Investment markets and key developments over the past week
April 25, 2018
(AMP Capital) 20 April 2018
The news flow was less dominated by politics this week and more by positive economic developments which gave share markets a boost. US shares were up by 0.5% (and have recovered around 4% from post-tariff March lows), Eurozone shares were 1.3% higher, Japanese equities lifted by 1.8%, Australian equities were 0.7% higher while Chinese stocks are 2.9% down over the week.
Commodity prices have been surging recently, particularly for aluminium, nickel and oil. Current US sanctions against Russian producers (and the threat of more sanctions) as well as some supply concerns have caused a surge in aluminium and nickel prices which is likely to continue in the near-term. Oil prices have been rising steadily because of supply concerns following tensions in the Middle East. Broad commodity prices strength is also a sign of continued synchronised global growth. But, if commodity prices move too high too quickly, this will be negative for equity markets because of inflation breakout fears, with commodities a large input into global production. This inflation fear started becoming evident in the back end of this week with US yields moving higher and 10-year yields around 2.96%. Despite the strength in commodity prices, the Australian dollar moved lower this week to 76US cents as the US dollar gained some strength.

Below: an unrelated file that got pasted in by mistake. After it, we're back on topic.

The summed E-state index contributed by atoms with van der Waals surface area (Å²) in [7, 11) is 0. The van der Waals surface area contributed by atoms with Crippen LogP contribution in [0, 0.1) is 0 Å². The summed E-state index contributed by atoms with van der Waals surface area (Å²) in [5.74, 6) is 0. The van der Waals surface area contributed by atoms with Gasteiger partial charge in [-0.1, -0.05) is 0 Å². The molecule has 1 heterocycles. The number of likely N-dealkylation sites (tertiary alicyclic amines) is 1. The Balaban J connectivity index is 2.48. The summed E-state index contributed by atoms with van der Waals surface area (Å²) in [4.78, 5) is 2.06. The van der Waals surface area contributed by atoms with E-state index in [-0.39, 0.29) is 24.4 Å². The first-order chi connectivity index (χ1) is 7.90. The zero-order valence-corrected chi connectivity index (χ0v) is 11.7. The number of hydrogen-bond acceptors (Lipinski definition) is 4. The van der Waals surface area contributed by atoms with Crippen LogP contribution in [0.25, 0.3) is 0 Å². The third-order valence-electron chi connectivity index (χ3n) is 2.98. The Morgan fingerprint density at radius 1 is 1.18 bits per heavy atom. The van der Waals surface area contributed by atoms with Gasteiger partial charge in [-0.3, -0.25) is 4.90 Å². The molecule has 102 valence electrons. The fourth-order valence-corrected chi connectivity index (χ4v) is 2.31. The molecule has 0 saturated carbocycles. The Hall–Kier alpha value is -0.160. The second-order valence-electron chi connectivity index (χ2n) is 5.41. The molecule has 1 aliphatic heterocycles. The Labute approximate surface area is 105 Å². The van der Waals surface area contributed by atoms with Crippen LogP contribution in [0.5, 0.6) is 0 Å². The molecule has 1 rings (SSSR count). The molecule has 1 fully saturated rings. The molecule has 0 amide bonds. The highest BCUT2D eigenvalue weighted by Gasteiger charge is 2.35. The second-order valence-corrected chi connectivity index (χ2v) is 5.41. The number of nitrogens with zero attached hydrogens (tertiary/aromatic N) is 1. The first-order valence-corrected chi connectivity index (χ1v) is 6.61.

Stability in the Chinese economy is also positive for commodity price gains in the near-term. While the medium-term outlook is still for lower Chinese economic growth, the economy has been stronger over the first quarter of 2018 and there may be some more upside over the next few months. Property investment and government spending has been showing stronger signs of growth and is something to watch. This week, the People’s Bank of China (PBoC) cut one of the lending rates in China – the reserve requirement ratio (RRR) by 1% for most banks. This is not a change in monetary policy but a liquidity management tool. The RRR puts a limit on the amount of deposits required in the banking system and the cut was done to assist banks (particularly smaller lenders) in helping to meet balances on medium-term loans.
It was good to see another positive World Economic Outlook report from the International Monetary Fund (IMF). The IMF kept global growth forecasts unchanged at 3.9% in 2018 and 2019, the strongest level since 2011, which are unchanged on the IMF’s last update in January but are above forecasts made in October last year. And after years of revising global growth forecasts down, the IMF has been revising growth estimates up (see chart below) lately.